War of the Rebellion: Serial 027 Page 1013 Chapter XXXI. THE MARYLAND CAMPAIGN.

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availed to restore order and reform the commands. General Early coming up with his brigade at this juncture, we formed upon his right and advanced again into, the open field for a short distance, when we were transferred to his left, forming a diagonal line, the left occupying a hollow in the edge of a wood, maintaining a desultory firing throughout the whole time. From this position, the division, in line with Early's brigade, retired 100 yards to a barn and stack-yard and along a ledge of rocks, where we held a large force of of the enemy in check for upward of an hour, inflicting heavy loss upon him, with little damage to ourselves. The long looked for re-enforcements coming to our aid at this point, the enemy was handsomely charged and driven in confusion for a half mile, leaving scores of killed, wounded, and prisoners in our hands.

Returning to the barn above referred to, about the middle of the day the brigade was relieved and ordered to a grove to supply themselves with ammunition and provisions, by this time entirely exhausted. Here we remained until 5 p. m., when we marched to the support of a battery on a hill in rear of our late line. Night put an end to one of the most sanguinary conflicts which history will have to record, and the tired soldiers sank to rest.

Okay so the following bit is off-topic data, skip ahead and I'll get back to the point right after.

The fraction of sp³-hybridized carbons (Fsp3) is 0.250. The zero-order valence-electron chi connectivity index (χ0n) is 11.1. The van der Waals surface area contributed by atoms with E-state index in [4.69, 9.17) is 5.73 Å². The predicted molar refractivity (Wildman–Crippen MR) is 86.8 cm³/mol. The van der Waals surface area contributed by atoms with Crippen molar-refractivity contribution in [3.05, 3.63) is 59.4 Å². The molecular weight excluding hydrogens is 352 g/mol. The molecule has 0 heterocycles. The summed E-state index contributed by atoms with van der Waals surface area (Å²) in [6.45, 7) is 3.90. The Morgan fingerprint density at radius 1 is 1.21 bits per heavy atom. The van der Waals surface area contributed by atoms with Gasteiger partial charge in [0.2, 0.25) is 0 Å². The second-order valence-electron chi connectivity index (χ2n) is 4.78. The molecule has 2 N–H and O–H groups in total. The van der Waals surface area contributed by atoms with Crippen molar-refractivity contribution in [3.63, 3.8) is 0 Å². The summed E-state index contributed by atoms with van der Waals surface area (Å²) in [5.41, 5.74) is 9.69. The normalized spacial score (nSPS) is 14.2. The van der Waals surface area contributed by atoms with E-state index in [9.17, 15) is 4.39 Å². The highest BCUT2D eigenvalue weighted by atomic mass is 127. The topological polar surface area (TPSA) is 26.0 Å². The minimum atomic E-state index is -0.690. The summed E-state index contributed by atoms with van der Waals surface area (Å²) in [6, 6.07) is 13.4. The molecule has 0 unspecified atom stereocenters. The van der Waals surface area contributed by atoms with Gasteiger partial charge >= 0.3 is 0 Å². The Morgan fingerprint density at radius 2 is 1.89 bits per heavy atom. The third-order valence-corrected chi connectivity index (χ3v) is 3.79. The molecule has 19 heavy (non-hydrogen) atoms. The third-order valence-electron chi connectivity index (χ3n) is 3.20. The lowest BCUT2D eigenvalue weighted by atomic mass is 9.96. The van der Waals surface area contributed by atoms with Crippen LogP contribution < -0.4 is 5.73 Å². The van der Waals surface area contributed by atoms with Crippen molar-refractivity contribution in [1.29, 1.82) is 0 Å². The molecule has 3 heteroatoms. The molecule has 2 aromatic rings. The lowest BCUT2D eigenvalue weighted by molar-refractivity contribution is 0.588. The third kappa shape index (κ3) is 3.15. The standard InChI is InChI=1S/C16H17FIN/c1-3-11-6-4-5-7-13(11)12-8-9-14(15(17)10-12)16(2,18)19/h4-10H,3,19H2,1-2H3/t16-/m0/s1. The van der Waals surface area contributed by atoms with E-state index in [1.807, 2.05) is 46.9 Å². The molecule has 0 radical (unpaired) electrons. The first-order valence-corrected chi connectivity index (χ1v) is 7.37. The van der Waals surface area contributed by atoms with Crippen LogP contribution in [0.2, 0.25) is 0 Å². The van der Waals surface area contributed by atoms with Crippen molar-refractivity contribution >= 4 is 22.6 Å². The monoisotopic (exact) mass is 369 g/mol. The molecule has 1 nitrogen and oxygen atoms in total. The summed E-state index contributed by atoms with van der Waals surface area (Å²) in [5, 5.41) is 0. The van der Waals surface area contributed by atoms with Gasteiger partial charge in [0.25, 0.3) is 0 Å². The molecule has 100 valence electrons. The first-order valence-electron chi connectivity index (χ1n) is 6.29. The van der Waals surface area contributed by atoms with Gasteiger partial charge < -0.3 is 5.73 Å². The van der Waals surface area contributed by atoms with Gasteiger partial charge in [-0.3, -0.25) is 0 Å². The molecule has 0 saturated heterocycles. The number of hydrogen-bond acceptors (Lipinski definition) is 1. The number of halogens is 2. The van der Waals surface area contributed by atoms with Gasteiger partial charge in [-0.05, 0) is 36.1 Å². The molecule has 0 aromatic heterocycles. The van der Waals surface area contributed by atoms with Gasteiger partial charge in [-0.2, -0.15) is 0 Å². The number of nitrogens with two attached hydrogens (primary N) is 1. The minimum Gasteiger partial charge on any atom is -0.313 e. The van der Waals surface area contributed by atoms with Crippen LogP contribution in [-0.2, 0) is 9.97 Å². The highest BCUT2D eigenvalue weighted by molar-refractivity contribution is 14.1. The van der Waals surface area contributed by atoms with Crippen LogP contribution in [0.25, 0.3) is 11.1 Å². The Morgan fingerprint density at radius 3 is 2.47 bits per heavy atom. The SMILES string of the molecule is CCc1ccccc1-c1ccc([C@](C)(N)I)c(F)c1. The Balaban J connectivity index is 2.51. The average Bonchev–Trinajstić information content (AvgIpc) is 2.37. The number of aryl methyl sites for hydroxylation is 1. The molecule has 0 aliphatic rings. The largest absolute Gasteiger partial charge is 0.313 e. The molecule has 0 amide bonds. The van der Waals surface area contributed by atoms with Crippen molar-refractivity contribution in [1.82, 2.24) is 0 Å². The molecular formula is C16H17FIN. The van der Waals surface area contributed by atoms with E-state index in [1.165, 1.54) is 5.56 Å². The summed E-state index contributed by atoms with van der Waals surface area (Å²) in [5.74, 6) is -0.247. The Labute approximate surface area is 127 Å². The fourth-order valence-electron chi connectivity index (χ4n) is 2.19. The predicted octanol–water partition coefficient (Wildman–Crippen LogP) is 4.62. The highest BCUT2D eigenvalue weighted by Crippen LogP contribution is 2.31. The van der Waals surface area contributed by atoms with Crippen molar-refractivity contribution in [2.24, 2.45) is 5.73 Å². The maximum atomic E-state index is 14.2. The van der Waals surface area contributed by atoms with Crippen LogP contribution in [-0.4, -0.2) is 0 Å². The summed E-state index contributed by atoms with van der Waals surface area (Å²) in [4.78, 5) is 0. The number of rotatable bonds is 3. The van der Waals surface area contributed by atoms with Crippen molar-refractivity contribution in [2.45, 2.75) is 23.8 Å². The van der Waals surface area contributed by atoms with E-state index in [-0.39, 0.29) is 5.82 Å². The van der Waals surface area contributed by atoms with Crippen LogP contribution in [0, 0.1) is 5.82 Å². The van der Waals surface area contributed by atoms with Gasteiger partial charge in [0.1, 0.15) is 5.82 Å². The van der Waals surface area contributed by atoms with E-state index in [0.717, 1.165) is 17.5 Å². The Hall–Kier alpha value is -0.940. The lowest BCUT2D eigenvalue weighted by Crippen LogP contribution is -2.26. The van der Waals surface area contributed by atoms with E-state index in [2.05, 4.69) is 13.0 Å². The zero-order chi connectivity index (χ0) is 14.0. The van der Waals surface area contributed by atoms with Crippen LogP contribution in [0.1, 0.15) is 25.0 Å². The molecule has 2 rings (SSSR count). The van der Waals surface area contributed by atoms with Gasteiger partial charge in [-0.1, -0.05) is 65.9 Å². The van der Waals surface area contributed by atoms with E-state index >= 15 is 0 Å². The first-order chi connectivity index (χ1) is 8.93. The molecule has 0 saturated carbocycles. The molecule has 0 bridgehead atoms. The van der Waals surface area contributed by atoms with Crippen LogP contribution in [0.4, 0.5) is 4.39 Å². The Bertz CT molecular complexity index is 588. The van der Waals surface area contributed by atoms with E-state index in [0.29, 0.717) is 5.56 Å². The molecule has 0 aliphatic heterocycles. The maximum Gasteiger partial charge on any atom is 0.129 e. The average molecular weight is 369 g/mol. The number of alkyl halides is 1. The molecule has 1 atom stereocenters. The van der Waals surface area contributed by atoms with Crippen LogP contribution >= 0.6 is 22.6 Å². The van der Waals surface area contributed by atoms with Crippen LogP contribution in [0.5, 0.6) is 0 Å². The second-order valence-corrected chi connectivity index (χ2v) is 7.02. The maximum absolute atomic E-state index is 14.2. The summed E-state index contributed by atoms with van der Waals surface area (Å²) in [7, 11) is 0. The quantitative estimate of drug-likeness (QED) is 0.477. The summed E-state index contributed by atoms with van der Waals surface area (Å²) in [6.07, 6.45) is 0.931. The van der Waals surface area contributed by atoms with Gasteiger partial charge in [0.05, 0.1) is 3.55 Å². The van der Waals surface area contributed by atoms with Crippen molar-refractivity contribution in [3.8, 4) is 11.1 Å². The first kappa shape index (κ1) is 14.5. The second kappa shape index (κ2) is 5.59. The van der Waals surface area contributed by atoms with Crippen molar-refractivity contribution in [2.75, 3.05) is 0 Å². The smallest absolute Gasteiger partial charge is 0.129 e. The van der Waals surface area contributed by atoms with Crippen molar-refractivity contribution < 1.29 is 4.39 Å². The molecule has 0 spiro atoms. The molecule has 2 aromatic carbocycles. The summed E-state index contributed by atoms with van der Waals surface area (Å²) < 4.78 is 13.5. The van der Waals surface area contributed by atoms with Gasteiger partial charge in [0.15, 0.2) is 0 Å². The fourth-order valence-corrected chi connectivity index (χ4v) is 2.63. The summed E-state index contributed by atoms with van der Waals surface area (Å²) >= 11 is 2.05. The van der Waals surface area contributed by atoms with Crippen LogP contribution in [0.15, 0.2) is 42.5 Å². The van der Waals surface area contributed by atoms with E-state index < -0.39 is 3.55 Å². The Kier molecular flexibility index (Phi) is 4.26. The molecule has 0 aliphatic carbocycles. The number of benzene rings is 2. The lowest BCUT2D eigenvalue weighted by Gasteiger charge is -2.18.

The brigade went into the fight with about 250 muskets, and nobly sustained the reputation of heroism and devotion accorded to it by the country.

When the extraordinary march from the Rappahannock to Sharpsburg, with its attendant circumstances, its sleepless nights and harassing marches, its bloody battles and heavy losses, in all of which the "Old Stonewall" bore a conspicuous part, is carefully considered, the melancholy decrease in number will not appear surprising.

The regiments of the brigade were commanded, respectively, by Lieutenant-Colonel Gardner, Fourth Virginia; Major H. J. Williams, Fifth Virginia; Captain Frank C. Wilson, Twenty-seventh Virginia, and Captain Golladay, and afterward Adjutant Walton, Thirty-third Virginia, the Second (Captain Colston) being on detached duty at Martinsburg.

It is impossible, from the length of time which has elapsed, even of it were appropriate for me, to mention the individual acts of gallantry which marked the progress of the fight.

Lieutenant James M. Garnett, brigade ordnance officer and acting aide-de-camp, and Orderlies Cox and Stickley, the latter of whom was severely wounded early in the day, rendered indispensable services to Colonel Grigsby throughout the whole trying time.

The full list of casualties, as found in the reports of the regimental and battery commanders, accompanies this report.

Very respectfully,


Major, Commanding Fifth Virginia Infantry.


Assistant Adjutant-General.


Killed. Wounded. Total.

Officers 1 6 7

Privates 10 71 81

Total 11 77 88